What is dry socket?
Dry socket (alveolar osteitis) can occur in adults after having a tooth removed. When your dentist or oral surgeon removes a tooth, a blood clot forms in the socket (hole in the bone where the tooth was). Dry socket happens when that blood clot does not develop or dislodges (moves). Without the clot, the bone and nerves are exposed to the air.
Dry socket can be painful and make it hard for the area to heal. It happens more often in the lower teeth than those in the top of the mouth. Research shows women are slightly more likely than men to develop dry socket, likely due to estrogen.
What causes dry socket?
Dentists do not know what causes dry socket. Risk factors associated with it include:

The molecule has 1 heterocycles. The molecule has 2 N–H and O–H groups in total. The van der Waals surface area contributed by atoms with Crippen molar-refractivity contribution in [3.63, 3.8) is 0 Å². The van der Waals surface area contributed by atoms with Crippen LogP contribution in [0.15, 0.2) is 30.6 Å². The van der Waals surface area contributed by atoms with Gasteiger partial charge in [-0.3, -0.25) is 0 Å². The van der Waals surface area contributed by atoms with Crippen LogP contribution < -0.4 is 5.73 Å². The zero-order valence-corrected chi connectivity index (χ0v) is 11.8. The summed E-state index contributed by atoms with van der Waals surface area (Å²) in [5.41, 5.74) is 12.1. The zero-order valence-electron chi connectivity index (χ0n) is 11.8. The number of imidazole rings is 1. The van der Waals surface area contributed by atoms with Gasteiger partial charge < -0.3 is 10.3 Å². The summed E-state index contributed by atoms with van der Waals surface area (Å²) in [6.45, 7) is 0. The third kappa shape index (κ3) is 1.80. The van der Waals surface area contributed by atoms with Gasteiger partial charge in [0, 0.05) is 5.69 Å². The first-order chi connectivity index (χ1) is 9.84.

- A difficult tooth extraction (removal)
- Poor oral hygiene
- Not following mouth care instructions after the tooth is removed
- Using tobacco products
- Taking oral contraceptives (birth control)
- Drinking through a straw after the tooth is removed
What are the symptoms of dry socket?
Pain in the mouth and face is the most common symptom of dry socket. It can be mild, but it is often severe. Other symptoms include:
- Foul odor